STRATEGIC PARTNERSHIP FOR MEDICAL EDUCATION IN SOUTH AFRICA

STRATEGIC PARTNERSHIP FOR MEDICAL EDUCATION IN SOUTH AFRICA

A group of seven women in the College of Health Sciences (CHS) - dedicated to promoting excellence in research, teaching and learning - have been hard at work in a strategic partnership between UKZN and medical education research organisations.

 

The organisations are the Foundation for Advancement of Medical Education Research (FAIMER), and the Southern Africa FAIMER Regional Institute (SAFRI) - a voluntary, non-profit organisation (NPO) in South Africa.

 

UKZN’s Dr Jacqueline van Wyk, an executive and one of SAFRI’s founding members, forms part of a global network of FAIMER fellows. Van Wyk undertook the Philadelphia-based FAIMER Fellowship between 2004 and 2005.

 

Her passion is shared with colleagues and SAFRI Fellows: Professor Fikile Mtshali, Dean: Teaching and Learning (CHS); Dr Anna Voce, Senior Lecturer and Academic Co-ordinator for the Masters in Public Health programme; Dr Veena Singaram, Head of the Mentoring, Academic Monitoring and Support Office (MAMSO); Mrs Lakshini McNamee, Senior Technician and Student Co-ordinator in the Department of Forensic Pathology; Mrs Nirmala Naidoo who previously lectured in UKZN’s Department of Physiotherapy and is now at the University of Cape Town,  and Dr Sindi Mthembu who previously  lectured in the Department of Nursing and now heads the School for the College of Nursing of the KwaZulu-Natal’s Department of Health.

 

UKZN is one of nine South African universities partnering with FAIMER. Three UKZN members have taught on the SAFRI staff development programme.

 

SAFRI is currenly presenting a two-year FAIMER supported programme for health professions educators in the sub Saharan-African region.  The NPO’s objectives include establishing a regional community of Health professions educators equipped to deliver health professions education appropriate to the needs of the region and the design of responsive curricula according to current international standards of best practice.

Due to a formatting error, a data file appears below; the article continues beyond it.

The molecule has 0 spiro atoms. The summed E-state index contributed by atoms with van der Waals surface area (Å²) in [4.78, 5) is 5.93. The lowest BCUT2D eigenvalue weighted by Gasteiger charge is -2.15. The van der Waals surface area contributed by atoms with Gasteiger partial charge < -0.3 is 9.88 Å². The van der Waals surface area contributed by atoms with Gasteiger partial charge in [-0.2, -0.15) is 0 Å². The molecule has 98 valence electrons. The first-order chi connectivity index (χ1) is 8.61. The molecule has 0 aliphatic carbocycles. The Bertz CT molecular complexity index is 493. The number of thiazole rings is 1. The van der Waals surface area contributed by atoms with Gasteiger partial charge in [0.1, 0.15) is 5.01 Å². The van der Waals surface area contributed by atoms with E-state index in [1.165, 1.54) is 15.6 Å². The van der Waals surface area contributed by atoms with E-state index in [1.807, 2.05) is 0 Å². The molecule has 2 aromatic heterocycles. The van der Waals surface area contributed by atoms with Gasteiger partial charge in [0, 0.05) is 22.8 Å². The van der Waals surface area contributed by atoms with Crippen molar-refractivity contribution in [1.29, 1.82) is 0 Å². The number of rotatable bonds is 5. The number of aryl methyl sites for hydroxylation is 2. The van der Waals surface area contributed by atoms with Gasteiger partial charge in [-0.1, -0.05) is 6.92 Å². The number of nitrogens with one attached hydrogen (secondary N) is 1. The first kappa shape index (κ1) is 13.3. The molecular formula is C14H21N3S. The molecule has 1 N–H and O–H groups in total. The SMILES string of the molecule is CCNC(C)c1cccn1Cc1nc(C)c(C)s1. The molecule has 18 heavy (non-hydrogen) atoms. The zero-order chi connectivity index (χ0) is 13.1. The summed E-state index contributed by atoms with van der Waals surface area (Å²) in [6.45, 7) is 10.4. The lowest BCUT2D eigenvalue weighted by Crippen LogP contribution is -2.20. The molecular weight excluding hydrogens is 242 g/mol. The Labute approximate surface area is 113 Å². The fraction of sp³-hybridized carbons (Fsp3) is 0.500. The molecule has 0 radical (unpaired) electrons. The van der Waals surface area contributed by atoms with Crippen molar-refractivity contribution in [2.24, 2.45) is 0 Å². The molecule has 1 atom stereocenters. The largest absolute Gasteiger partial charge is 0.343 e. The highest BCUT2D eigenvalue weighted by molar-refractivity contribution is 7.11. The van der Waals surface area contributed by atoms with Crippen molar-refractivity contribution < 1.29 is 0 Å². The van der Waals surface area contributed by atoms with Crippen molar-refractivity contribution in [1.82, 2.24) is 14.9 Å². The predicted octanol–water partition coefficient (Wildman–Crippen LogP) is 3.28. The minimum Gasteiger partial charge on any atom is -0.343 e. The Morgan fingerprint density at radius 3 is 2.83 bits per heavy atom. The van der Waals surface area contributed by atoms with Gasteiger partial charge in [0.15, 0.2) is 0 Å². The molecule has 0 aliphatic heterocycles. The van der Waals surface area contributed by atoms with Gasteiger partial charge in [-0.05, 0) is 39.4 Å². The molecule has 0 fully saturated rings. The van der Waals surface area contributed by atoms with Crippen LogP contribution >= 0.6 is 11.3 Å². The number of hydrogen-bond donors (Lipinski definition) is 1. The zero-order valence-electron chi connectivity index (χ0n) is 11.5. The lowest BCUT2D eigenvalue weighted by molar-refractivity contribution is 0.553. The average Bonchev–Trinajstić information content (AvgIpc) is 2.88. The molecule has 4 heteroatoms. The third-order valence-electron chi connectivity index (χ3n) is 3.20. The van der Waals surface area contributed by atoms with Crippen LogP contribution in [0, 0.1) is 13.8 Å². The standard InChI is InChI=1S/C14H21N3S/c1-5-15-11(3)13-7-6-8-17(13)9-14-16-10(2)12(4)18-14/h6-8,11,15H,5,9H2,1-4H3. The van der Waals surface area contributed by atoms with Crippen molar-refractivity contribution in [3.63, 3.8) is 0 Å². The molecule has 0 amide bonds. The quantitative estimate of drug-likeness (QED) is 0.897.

The programme has a strong focus on leadership development, research and the advancement of  scholarship in health professions education. It offers a two-year Fellowship that combines residential and distance learning components.

 

The programme also provides opportunities for alumni to participate in an online learning environment and other collaborative networks such as the South African Association of Health Educationalists (SAAHE) conference.

 

Opportunities are offered for staff to undertake formal studies such as a Masters Degree in Medical Education in partnership institutions, while fellows receive guidance and mentorship in conducting educational research in health care settings. Publication of innovations can be submitted for the South African Journal of Health Professions Education.

 

Singaram, a 2008 SAFRI Fellow said the fellowship was a positive influence for her as a medical education researcher. It provided key skills for mentorship and research.

 

The partnership also focuses on several topics including: educational leadership, curriculum development, teaching methods, managing learning, mentoring and coaching, distance training and learning, informal learning, e-learning, education technology, organisational team building, education research,  skills and competency assessment, communication and presentation skills, appreciative enquiry, educational tools development, learning network formation, performance improvement methods, faculty development, and scholarship development.

 

Mtshali said the College Teaching and Learning Office was very honoured to be working so closely with van Wyk and Singaram. ‘We intend to recommend the fellowship to others as well. It uses innovative ways to develop the critical skills needed for teaching and research.’


author email : memelal@ukzn.ac.za